Striking down Canada’s polygamy law would make the country a magnet for polygamous immigrant families and open the door to societal harms resulting from the practice, a lawyer for the B.C. government said in opening remarks for a landmark case.
“The challengers [to the law] all urge the court to make Canada the sole Western nation to decriminalize polygamy,” Crown lawyer Craig Jones told a packed Vancouver courtroom Monday. “The reasonably apprehended result would be an influx of polygamous families who are presently barred from the country in addition to the practice’s domestic growth.”
Evidence to be heard in the case suggests that polygamy is already beginning to take root in Canada’s Muslim community, especially among immigrants, as a result of uncertainty around Criminal Code provisions against the practice, Mr. Jones added.
His remarks opened a constitutional reference case that will combine aspects of a trial and a public hearing and turn a spotlight on the polygamous community and practices of Bountiful, a Fundamentalist Church of Jesus Christ of Latter Day Saints community in southeastern B.C.
For decades, lawmakers in B.C. have wrestled with the question of how and whether to crack down on the practice of polygamy and its alleged associated harms – including the trafficking of underage girls for marriage to much older men and the expulsion of men and boys from the community.
Over the years, lawyers repeatedly advised government officials that a prosecution, based on Section 293 of the Criminal Code that prohibits the practice, could founder on constitutional grounds.
But in 2009, Bountiful leaders James Oler and Winston Blackmore were charged with one count each of polygamy, but those charges were stayed after the B.C. Supreme Court judge found the government had acted unlawfully in appointing the special prosecutor who approved the charges.
The province did not appeal that decision, but submitted the question to the court for a reference.
The case will consider whether the law against polygamy is consistent with the Charter of Rights and Freedoms, and also look at what are the necessary elements of an offence – that is, whether Section 293 requires that polygamy involve a minor or some other element of abuse or exploitation.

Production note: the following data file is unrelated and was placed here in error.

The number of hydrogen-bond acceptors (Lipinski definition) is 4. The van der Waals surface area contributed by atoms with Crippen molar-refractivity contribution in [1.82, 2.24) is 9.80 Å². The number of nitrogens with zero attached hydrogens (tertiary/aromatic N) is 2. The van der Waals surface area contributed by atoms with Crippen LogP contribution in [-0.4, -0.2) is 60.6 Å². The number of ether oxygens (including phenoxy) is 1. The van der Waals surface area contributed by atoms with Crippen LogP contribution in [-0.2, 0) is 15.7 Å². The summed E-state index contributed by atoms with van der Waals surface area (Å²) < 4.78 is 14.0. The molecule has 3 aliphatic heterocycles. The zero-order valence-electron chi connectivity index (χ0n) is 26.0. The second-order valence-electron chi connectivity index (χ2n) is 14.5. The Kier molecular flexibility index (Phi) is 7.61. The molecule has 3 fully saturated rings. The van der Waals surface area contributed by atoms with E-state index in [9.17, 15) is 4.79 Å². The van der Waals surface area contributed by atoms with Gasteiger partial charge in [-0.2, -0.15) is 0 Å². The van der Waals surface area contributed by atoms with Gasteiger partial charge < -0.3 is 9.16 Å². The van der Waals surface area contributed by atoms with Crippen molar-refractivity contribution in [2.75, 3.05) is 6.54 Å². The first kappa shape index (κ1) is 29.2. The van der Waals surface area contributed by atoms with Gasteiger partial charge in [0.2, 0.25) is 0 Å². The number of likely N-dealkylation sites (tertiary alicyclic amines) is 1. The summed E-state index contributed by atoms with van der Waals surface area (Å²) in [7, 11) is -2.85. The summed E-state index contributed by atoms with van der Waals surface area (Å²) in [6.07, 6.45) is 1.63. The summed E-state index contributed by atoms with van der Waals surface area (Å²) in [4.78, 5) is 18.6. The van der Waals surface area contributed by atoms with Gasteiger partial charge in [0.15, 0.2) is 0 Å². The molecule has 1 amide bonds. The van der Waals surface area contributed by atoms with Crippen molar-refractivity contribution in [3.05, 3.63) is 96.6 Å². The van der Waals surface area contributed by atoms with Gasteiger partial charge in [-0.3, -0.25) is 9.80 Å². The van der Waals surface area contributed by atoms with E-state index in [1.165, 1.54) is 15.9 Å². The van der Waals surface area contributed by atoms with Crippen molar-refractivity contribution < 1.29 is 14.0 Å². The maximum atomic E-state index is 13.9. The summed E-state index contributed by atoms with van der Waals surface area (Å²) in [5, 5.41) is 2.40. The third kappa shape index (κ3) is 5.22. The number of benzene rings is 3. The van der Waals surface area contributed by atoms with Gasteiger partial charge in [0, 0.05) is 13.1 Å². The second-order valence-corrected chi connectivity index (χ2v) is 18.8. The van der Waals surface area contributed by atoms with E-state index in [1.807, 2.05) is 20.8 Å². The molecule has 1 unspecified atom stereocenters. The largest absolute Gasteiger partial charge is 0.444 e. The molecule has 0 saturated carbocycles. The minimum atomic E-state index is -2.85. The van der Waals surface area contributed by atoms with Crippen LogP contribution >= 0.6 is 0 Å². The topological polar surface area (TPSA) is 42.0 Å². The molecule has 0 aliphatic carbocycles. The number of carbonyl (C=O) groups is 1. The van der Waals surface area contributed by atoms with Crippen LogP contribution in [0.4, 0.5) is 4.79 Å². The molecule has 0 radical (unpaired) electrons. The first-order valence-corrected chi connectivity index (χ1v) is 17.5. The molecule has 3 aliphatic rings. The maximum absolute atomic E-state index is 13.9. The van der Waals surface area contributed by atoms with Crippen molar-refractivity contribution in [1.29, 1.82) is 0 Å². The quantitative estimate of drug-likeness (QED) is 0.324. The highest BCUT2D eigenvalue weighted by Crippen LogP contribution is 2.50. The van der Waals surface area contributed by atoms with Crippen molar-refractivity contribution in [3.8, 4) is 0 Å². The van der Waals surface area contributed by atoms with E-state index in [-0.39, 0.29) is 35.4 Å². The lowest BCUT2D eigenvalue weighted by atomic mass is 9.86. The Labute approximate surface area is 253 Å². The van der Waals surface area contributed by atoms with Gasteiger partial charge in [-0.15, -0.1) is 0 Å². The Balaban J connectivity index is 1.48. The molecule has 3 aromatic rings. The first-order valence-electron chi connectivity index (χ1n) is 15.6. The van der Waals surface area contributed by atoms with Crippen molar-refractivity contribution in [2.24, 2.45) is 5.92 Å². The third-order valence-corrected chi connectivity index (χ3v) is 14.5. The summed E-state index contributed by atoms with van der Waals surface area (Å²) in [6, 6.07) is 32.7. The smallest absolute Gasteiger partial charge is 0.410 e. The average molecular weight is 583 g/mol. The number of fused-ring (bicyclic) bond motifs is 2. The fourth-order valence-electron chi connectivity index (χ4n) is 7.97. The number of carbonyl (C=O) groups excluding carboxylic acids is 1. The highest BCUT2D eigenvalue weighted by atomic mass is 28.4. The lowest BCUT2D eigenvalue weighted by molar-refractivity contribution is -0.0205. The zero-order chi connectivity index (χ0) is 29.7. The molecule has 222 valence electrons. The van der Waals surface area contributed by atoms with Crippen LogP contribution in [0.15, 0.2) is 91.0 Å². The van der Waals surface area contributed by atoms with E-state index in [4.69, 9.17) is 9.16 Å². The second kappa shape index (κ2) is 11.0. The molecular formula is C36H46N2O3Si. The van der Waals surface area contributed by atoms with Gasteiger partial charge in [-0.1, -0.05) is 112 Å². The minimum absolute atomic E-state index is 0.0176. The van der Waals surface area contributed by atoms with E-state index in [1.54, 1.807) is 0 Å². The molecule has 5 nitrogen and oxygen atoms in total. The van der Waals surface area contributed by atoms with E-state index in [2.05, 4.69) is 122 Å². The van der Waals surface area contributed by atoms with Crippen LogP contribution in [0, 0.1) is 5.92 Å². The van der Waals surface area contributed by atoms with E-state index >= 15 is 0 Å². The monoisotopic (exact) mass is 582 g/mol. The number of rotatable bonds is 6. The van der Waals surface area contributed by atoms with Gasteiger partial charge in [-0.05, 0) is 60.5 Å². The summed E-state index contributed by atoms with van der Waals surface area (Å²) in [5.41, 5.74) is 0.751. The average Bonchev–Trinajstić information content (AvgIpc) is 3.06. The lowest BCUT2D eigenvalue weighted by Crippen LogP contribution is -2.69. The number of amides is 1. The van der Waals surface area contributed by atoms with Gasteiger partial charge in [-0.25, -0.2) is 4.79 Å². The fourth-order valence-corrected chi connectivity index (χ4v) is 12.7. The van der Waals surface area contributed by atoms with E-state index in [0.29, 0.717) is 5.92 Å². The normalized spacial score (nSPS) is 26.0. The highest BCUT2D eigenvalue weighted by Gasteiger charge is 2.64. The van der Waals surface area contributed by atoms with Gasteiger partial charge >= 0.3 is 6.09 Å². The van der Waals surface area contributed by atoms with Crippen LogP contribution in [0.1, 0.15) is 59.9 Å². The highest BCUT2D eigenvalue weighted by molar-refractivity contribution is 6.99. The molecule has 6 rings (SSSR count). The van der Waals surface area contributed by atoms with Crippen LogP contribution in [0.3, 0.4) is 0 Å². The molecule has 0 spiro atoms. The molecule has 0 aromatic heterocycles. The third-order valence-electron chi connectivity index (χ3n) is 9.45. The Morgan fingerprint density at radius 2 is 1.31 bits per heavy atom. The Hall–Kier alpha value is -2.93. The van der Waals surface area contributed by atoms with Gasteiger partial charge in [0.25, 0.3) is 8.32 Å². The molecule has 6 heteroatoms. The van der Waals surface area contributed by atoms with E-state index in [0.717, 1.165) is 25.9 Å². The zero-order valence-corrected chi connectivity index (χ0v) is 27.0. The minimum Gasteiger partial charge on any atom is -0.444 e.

The attorneys-general of B.C. and Canada want the polygamy law to be upheld. A court-appointed amicus curiae, or friend of the court, will argue that the law should be struck down.
The case also features about a dozen groups that have interested-person status, including the B.C. Civil Liberties Association, which maintains that Canada’s polygamy law is discriminatory and an inappropriate use of the criminal law.
In his opening remarks, Mr. Jones said the reports out of Bountiful present a “consistently worrisome narrative” of child brides, teen pregnancy, and men and boys who are driven out of the community, and such harms are the “inevitable consequences” of a polygamous society.
The judge overseeing the case, Mr. Justice Robert Bauman, has approved an order that will allow some FLDS witnesses to testify anonymously.
On Monday, he denied a CBC application to televise the proceedings.
Under the Criminal Code, polygamy is an indictable offence subject to up to five years in jail.
Canada’s promotion of same sex marriages are already make Canada a magnet for
same sex immigrants who infamously promote themselves as victims in their own
country where the practice is illegal.
Canada, hypocritically, now wishes to ban immigrants from those same countries whose religion and society allow and even promote polygamous marriage.
The alleged "societal harms" of "same sex immigrants" need to be balanced against the declining birth rate which is Canada's largest looming time bomb.
The BC Government is on a virtual witch hunt, to create paranoia regarding a person having more than one spouse.
The fact is, as long as parties are officially only married to one person, there is NO law stopping Canadian citizens from engaging in group sex, or from having more than two consenting adults sleeping and or living with each other.
The BC government is attempting to do indirectly what it knows it cannot do directly ,and somehow, wishes to have the Supreme Court of Canada enact a reverse onus for citizens to prove that they don't cross the Conservative religious law of only one person being able to be married to one person, regardless of gender of course.
By the same token, child abuse is child abuse, kicking young males out for older males to have all the pickings of young girls is not just offensive, its child abuse and that is a matter for child protection within existing laws.
Women, by the same token have an incredible amount of power.
Just imagine if Winston's wives all got together and demanded child support.
He would be in jail indefinitely for life most probably without ever there being a need for a trial. It would not even require criminal charges, just a low life judge willing to make a summary judgment order with court costs he could not afford to pay.
It's a telling sign that poly marriages are not as dysfunctional as the BC government portrays them or he would already be roasted and toasted.